During my tour of Viña Vik, internet entrepreneur Alexander Vik’s latest glamorous South American getaway, a manager told me the Frank Gehry-esque serpentine roof on the hotel was made of titanium rather than gold. That’s because titanium, she explained, has a better thermal capacity to withstand the climate of Chilean wine country.
I got the feeling that might have been the only reason.
Because otherwise, Vik, the design-minded billionaire whose first three hotels put Uruguay’s José Ignacio on the map, spared no expense in developing his new wine resort. Vik’s aim isn’t just to produce a vintage every season but also to make superlative wine. (Hotel staff regularly mentioned a goal of 100 points from Robert Parker.) “I’ve always been interested in the concept of terroir—what made one piece of land a great producer and not its neighbour?” the 60-year-old Vik says.
“Wine has infinite grades in quality—it’s not like growing wheat or raising cattle. I thought it would be a good challenge to grow the best wine in South America.”
In 2004, Vik, whose mother was from Uruguay, convened a research team to study Argentina, Uruguay and Chile to find the best place on the continent to grow red grapes. Two years later, they found their answer: The Millahue Valley (the name means “place of gold” in the local Mapuche language). “I’m convinced the conditions are as good as anywhere in the world,” says Vik about why he didn’t look beyond the continent.
To be sure, researchers took more than 4,000 soil samples across the 11,000-acre plot of land before Vik closed the deal. Then scientists, led by the esteemed French-Chilean oenologist Patrick Valette, installed weather stations and researched “all the elements of terroir” to determine the best places among the property’s 12 valleys to plant each varietal for the Bordeaux-style blend. Two-thirds of the harvest is sold to other wineries, while the grapes that go into the Vik blend are hand-harvested at night by a team of about 400 workers.
“We are using the diversity of grapes to make something exceptional,” says Vik. “Maybe 15 Cabernet Sauvignons, 10 Carménères and seven Merlots. It’s like a puzzle.” There are plans to eventually bottle second- and third-run wines. But a portfolio isn’t the point.
Asked how much he has invested in the project, the famously cagey—and his competitors would say dishonest—Vik tells me he truly doesn’t know. But he scoffs when I ask if he expects the venture to support itself. “Absolutely. [Making it in] the wine world is a slow process. It takes years and years and years,” to grow, age, market and distribute wines. (Vik wine retails for $130 in the US.) “It’s a long-term investment. But if you succeed, it’s very lasting.”
For all the science on display in the wine-making operation, it’s art that rules the hotel, which opened late last year. As with their other properties, Vik and his wife, Carrie, filled this one with contemporary art and commissioned artists to create installations in each of the 22 rooms. It’s the kind of hotel that only a deep-pocketed visionary could pull off, without answering to investors’ caution.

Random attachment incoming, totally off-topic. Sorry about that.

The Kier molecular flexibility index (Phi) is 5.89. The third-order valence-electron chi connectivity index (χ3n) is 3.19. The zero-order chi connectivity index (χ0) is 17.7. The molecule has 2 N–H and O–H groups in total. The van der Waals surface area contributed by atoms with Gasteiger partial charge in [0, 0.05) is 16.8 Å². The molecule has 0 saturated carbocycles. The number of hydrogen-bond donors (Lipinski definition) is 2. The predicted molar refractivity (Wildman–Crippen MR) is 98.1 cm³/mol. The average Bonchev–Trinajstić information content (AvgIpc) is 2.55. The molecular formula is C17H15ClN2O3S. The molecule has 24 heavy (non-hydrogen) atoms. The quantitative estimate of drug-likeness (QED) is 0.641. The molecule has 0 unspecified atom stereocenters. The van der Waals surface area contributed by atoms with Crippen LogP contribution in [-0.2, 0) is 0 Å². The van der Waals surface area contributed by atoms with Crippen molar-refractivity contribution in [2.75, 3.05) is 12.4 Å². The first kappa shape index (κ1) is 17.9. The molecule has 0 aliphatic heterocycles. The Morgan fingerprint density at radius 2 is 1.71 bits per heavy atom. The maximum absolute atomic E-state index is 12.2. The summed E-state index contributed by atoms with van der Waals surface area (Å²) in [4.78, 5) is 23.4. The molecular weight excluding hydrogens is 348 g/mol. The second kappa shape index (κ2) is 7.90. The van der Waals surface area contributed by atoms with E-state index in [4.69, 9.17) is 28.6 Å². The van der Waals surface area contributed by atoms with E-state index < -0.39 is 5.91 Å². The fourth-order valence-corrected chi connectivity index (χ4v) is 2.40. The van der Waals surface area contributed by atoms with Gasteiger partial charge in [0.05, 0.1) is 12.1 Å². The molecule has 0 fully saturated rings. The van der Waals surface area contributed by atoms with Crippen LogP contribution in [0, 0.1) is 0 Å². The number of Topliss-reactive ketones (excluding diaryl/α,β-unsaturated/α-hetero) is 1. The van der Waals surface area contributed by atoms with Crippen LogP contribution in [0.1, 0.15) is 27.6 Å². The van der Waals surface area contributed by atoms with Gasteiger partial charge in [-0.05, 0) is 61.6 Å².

While it shares DNA with his Uruguayan outposts, Viña Vik is a singular hotel. “Estancia Vik is a Spanish Colonial hotel on ranch land that’s all about Uruguayan art and culture,” he explains. “Playa Vik is more contemporary, with 21st century architecture, and Bahia Vik is more beachy, with bungalows out on the dunes.”
“In Chile,” he continues, “it’s all about the vineyard.” The main building is perched on one of the prettiest hilltops on the property—with staggering views from every room—as is the restaurant and a slate infinity pool, which appears to be ﬂoating over the countryside.
The communal living room includes works by Chilean artist Roberto Matta and a diptych from Anselm Kiefer’s The Secret Life of Plants. The rooms and suites (which start at $1,200 a night, including meals) vary wildly, but all have a strong point of view. The Vik Suite features art by Antonio Segui and James Turrell, and the bathroom of the Azulejo Suite has hand-painted blue and white tiles in the Portuguese tradition, depicting a playful panorama of the vineyard.
Naturally, winery tours and tastings figure prominently in the Viña Vik experience, but guests can arrange guided hikes, mountain biking and horseback riding through the vineyards on short notice. There are also massage therapists in the spa, and yoga classes can be arranged with some pre-planning.
The main pastimes, though, seem to be eating and drinking.
Vik recruited chef Rodrigo Acuña Bravo, who made a name for himself at Casa Lapostolle in the nearby Colchagua Valley, to lead the kitchen. His cuisine is straightforward, hearty and delicious, making the most of the hotel’s location in Chile’s main growing region, the breadbasket to the world.
As for wine pairings, there’s just one: When guests take their seats, servers appear with decanted Vik. (There are whites and a sparkling on request.) The wine is food-friendly and surprisingly versatile.
“We’re satisfied with how the wine is developing,” says Vik. “The vines are young but producing great wines. We’re focussed on viniculture, growing the best grapes and letting the grapes express themselves. It’s holistic, organic and very pure. You can drink it with abandon without any consequences.”
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(This story appears in the 10 July, 2015 issue of Forbes India. To visit our Archives, click here.)